• 90 percent of the New York City’s drinking water comes from ground zero of where Halliburton wants to drill into the Marcellus Shale for natural gas.
  • The land owners stand to gain from this, but everybody is going to be affected by the contamination of the water. It’s going to turn the countryside into an industrial zone.
  • TIMETABLE: In New York State, the drilling companies are waiting for the DEC guidelines.
  • However, the EPA came out with a statement, saying that those guidelines were totally inadequate. (No long term, cumulative effects of contamination)  The hydro-fracturing has no federal regulating body.
  • Documentary – Gasland, directed by Josh Fox
  • Organizing – at this point – stay as local as you can. Each area is different.
  • Natural gas burns relatively cleaner than oil and coal, but it’s still a hydrocarbon. It’s still polluting, and the extraction process is highly contaminating.
  • NYH2O – Events: Thursday, April 1, 2010 at 7 PM / John Jay College, Gerald W. Lynch Theater / 899 10th Avenue @59th Street, NYC
  • Symposium and Public Programs for Natural Gas – April 14-15, Cooper Union

Guest – Susan Blankensop, public speaker and member of Damascus Citizens for Sustainability, a non-profit advocacy group.


Left Forum: How to Make a Revolution in the US

We hear from our own co-host Michael Smith and historian Paul LeBlanc, who spoke at the Left Forum panel titled “How to Make a Revolution in the U.S.”  Paul teaches history and political science at LaRoche College.

Historian Paul LeBlanc:

  • One percent of the families own 40 percent of the wealth, top 20 percent own 80 percent of the wealth.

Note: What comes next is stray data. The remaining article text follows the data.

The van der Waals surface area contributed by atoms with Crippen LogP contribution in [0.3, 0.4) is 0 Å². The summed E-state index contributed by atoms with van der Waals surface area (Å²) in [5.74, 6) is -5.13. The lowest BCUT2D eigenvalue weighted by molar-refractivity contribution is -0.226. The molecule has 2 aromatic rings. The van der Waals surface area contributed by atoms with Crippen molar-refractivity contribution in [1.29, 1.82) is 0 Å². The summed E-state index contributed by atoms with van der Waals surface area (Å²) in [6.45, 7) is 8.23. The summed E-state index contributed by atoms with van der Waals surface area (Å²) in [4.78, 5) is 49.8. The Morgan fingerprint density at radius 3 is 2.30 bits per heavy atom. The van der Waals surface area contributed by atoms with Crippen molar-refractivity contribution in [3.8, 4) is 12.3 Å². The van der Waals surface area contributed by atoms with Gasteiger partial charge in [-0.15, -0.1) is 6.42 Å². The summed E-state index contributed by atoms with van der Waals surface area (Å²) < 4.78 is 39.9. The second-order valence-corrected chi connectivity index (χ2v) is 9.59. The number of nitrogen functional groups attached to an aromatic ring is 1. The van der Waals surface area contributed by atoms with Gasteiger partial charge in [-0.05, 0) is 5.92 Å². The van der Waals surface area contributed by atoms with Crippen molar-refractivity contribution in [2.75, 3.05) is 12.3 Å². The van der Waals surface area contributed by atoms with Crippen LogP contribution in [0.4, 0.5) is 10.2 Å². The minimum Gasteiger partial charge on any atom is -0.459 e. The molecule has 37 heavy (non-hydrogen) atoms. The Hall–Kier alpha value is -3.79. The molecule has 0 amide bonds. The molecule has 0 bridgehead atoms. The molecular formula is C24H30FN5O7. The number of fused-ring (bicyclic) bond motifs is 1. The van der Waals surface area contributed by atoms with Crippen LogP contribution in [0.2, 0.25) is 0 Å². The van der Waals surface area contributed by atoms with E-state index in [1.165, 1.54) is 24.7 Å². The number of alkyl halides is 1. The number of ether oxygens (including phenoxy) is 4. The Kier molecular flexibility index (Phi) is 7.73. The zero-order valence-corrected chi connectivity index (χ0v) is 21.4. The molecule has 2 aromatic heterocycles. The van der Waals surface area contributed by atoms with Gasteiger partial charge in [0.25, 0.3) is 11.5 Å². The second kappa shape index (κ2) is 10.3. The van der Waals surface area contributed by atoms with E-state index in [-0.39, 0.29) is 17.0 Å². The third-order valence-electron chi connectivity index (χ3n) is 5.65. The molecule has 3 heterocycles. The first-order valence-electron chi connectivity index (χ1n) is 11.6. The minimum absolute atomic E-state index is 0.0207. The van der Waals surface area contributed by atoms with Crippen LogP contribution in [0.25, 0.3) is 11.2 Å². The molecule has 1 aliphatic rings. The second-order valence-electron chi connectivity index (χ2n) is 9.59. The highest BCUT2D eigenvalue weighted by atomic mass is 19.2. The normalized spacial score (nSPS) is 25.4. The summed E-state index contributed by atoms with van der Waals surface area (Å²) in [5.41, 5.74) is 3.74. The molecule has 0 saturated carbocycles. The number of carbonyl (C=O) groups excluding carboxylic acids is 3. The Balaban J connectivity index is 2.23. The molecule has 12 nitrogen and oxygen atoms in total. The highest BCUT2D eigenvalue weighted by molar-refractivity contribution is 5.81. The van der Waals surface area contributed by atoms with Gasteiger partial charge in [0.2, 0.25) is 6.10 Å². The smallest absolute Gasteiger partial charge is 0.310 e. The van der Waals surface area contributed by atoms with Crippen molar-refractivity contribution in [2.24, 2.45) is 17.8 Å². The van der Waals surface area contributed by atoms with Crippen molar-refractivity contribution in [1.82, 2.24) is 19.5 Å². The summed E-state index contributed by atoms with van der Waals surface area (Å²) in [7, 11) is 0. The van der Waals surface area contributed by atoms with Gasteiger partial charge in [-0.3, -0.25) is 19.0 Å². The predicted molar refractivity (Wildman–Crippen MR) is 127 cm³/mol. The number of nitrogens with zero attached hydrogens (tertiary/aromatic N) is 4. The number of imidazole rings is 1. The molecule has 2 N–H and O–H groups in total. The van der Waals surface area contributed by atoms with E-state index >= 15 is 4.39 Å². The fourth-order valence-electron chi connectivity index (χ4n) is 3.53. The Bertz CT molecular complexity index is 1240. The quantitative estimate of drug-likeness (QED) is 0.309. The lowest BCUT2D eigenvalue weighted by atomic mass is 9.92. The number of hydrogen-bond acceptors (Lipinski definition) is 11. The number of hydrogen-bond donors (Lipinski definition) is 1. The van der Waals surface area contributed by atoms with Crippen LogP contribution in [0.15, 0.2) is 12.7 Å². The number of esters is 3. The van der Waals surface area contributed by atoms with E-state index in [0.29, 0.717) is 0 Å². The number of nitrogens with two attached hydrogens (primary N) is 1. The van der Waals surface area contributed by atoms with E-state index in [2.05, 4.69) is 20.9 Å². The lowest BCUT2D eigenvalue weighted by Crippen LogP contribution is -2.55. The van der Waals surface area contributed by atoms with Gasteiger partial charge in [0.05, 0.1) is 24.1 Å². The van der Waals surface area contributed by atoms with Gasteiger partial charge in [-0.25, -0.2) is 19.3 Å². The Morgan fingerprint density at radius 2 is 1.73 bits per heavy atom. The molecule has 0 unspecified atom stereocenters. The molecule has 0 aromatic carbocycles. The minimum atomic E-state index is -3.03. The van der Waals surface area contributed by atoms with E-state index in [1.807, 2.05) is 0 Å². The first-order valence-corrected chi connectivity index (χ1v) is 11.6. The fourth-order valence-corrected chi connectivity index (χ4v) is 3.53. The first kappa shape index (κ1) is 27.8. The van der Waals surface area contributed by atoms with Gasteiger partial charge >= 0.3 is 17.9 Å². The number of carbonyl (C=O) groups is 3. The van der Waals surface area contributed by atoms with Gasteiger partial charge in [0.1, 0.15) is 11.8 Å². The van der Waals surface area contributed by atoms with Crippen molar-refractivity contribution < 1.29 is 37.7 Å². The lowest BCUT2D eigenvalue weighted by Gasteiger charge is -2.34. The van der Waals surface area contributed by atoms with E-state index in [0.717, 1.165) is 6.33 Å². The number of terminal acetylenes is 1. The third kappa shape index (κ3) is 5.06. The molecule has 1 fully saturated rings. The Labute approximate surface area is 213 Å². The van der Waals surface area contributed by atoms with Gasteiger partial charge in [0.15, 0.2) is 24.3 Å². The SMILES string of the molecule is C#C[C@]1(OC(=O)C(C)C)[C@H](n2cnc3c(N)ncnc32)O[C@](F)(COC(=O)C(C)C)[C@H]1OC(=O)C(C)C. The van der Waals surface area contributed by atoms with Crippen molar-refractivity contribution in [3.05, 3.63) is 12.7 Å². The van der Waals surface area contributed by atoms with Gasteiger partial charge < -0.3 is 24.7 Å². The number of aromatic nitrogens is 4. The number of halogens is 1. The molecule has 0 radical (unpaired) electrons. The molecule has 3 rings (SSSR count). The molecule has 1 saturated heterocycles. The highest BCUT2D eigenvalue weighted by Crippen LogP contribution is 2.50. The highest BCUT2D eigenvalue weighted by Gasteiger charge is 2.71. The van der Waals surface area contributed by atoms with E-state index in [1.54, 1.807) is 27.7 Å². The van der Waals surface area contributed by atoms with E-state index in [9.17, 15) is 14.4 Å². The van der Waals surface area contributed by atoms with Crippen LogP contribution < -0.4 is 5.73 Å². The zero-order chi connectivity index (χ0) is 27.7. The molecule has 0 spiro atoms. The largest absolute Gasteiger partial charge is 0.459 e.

• Economic power translates into political power. This is an international reality, this inequality of wealth and power. A revolution involves flipping this.
  • So that there is an equal share of wealth and power. An economic democracy that is equal in power throughout the world. The oppressed workers no longer accepting rulership over them, that’s a revolution and that’s what we need. We have crisis, and capitalism generates crisis.
  • The movie Children of Men shows global demonstrations, but they didn’t change the balance of power in society.
  • People who are struggling for social change, can be co-opted by those who have power to repress, make adjustments. We have to oppose imperialism, extraction industries, for those who own and control multi-national corporations, which exist not to meet the needs of the people of the Earth but to maximize profits for those who have economic power.
  • They will do WHATEVER is necessary to maintain power and profit. They’re doing it in Iraq and Afghanistan and threatening to do the same in other regions.
  • We have a responsibility to oppose that. Building anti-war movement. I think I’m going to die before we make the revolution. We need to replace capitalism.
  • They thought Obama would end the wars. Obama wanted to be president of the United States empire.
  • Anti-war movement weakened. There is a lack of cadre. People who know how make a leaflet, organize a meeting. Who know how to use a series of meetings that will result in a demonstration, and that demonstration will be part of an overarching strategy, that will build an increasing militant and radical majority. We need to develop cadre. A strategic perspective that fights for victories in the here and now.

Speakers – Michael Steven Smith and historian Paul LeBlanc. Professor LeBlanc graduated from University of Pittsburgh – B.A., M.A., Ph.D. He’s written many books, including Black Liberation and the American Dream (2003), U.S. Labor in the Twentieth Century (edited with John Hinshaw, 2000), A Short History of the U.S. Working Class (1999) and Rosa Luxemburg: Reflections and Writings (1999).